[Marxism] Fwd: Donald Trump, fascism, and steel industry realities | Louis Proyect: The Unrepentant Marxist

Louis Proyect lnp3 at panix.com
Mon Jan 15 10:42:46 MST 2018

Six days from now will mark the first year of Trump’s presidency. Given 
that we have had a year to evaluate his regime, there have been few 
attempts to grapple with its character. Since many Marxists have viewed 
Donald Trump as imposing neo-fascism on the USA, there have to be 
questions about how he has failed to impose any kind of serious 
repressive measures on the country. When I was first starting out as a 
radical in the 1960s, I was targeted as part of the Cointelpro program 
in an effort to either get me fired from my first programming job or 
perhaps so spooked that I would resign from the SWP. Can you imagine 
what would happen if the FBI pulled this kind of crap today? Of course, 
they don’t have time for that given the job they have investigating 
Trump’s Russian ties.

When I was a new member in 1968, one of the big questions I had to deal 
with was Nazism. Coming from a Jewish family that raised money for 
Israel through Hadassah, I was fairly close to the holocaust 
chronologically and psychologically. In my little village in upstate NY, 
it was not uncommon to see men and women come into my father’s fruit 
store with tattoos on the arm from their time in concentration camps. We 
used to call them the “refugees”.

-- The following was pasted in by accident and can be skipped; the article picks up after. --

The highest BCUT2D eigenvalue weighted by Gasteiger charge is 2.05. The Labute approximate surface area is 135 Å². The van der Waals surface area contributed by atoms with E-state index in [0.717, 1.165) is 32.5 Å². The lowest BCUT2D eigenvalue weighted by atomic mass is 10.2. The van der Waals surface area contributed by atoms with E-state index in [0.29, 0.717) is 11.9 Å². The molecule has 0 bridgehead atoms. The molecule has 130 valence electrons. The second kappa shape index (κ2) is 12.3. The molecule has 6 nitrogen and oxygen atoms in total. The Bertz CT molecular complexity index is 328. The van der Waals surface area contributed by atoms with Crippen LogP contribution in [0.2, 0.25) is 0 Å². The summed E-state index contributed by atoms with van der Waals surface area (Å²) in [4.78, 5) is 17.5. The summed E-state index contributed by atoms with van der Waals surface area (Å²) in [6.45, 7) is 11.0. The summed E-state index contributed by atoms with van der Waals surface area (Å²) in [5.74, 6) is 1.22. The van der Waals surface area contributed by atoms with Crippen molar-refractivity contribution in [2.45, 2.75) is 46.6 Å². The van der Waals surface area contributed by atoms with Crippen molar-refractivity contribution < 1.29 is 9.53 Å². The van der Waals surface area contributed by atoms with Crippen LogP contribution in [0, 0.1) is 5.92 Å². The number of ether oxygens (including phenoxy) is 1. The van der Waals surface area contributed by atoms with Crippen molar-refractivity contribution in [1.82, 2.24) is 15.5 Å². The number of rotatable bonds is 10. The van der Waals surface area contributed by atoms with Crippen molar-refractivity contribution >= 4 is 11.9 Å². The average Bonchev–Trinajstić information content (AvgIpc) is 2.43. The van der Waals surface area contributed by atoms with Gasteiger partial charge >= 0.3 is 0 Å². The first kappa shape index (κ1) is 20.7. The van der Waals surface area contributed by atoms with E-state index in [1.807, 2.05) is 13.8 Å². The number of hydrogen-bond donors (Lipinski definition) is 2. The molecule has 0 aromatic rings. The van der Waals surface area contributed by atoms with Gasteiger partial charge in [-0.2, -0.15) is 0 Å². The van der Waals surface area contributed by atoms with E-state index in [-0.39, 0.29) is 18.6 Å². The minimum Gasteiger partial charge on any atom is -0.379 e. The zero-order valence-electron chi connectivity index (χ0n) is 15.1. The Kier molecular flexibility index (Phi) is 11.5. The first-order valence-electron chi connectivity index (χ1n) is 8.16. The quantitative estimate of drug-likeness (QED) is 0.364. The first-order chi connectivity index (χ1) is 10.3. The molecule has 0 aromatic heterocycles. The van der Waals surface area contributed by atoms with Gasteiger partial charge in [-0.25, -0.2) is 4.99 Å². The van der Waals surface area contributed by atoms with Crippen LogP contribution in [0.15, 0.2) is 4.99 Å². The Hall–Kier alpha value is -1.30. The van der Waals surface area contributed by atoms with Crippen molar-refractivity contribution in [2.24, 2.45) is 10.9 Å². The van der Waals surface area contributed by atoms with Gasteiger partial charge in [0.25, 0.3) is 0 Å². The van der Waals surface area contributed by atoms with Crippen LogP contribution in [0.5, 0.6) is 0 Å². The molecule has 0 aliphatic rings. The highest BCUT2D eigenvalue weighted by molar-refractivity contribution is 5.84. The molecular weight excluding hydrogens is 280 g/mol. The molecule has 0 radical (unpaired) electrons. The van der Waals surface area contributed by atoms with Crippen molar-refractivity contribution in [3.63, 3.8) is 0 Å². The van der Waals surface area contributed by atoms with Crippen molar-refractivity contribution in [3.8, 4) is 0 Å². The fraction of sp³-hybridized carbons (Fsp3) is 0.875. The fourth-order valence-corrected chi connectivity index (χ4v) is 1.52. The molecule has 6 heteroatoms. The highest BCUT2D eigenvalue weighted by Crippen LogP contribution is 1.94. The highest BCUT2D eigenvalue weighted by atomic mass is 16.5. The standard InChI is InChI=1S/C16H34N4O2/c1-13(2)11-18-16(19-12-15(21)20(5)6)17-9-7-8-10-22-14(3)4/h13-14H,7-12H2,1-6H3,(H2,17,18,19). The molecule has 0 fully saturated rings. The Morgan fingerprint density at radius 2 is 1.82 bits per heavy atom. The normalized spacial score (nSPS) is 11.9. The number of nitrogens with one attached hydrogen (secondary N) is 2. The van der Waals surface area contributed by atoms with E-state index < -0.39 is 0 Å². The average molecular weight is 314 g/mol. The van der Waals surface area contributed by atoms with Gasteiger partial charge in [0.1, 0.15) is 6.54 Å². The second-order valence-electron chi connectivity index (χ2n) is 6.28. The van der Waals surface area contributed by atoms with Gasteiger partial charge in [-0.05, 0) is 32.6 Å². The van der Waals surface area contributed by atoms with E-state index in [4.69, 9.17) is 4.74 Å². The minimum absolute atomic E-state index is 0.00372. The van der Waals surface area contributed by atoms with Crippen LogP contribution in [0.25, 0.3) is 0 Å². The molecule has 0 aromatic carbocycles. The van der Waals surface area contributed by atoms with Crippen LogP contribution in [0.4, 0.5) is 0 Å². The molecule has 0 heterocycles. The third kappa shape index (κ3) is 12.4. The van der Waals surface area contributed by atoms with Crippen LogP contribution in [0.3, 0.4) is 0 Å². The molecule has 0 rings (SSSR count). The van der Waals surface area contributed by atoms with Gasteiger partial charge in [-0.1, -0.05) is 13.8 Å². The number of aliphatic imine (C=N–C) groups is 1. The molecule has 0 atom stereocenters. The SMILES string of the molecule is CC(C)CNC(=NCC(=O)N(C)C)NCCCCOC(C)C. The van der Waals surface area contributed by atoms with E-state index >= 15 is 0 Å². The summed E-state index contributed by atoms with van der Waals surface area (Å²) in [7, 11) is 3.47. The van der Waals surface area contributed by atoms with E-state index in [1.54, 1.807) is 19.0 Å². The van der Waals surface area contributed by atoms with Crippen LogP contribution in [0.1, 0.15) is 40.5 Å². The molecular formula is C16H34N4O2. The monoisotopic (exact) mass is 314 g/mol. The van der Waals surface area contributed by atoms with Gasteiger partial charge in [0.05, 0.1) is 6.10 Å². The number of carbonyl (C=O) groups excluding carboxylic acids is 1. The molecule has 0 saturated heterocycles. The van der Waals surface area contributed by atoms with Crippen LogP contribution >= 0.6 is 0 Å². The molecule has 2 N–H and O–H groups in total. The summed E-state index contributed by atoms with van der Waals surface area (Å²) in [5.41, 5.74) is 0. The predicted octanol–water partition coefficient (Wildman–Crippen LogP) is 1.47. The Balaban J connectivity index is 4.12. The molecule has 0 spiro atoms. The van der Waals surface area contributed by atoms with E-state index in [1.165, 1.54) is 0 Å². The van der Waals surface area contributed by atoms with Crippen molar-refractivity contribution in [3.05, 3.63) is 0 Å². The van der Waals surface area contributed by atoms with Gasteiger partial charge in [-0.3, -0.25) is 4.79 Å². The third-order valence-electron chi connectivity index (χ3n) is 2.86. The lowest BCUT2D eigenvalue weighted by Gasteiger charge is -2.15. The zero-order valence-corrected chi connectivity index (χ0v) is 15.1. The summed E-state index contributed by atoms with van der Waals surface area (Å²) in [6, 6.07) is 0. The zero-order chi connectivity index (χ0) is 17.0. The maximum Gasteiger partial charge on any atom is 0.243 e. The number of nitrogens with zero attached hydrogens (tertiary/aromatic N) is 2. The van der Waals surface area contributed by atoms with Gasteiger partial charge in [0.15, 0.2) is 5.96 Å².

Part of becoming a Marxist involved rejecting Zionism. But additionally, 
it involved trying to understand how and why Hitler came to power. Among 
the books that helped me to clarify my thinking was Daniel Guerin’s 
“Fascism and Big Business”, a Pathfinder book that can be read on Libcom 
apparently in defiance of the cult’s white-shoe attorneys. At the core 
of Guerin’s analysis was the argument that Nazism was backed by heavy 
industry against the class interests of the Fertigindustrie (finished 
goods industry), particularly the electrical goods and chemical 
industries. He writes:

	After the war the antagonism was particularly violent between the two 
groups-Stinnes and Thyssen, magnates of heavy industry, versus Rathenau, 
president of the powerful AEG (the General Electric Association). The 
Fertigindustrie rose up against the overlordship of heavy industry, 
which forced it to pay cartel prices for the raw materials it needed. 
Rathenau publicly denounced the dictatorship of the great metal and 
mining industries: just as medieval nobles had scoffed at the German 
Emperor and divided Germany into Grand Duchies, the magnates of heavy 
industry were dividing Germany into economic duchies “where they think 
only of coal, iron, and steel, and neglect, or rather absorb, the other 


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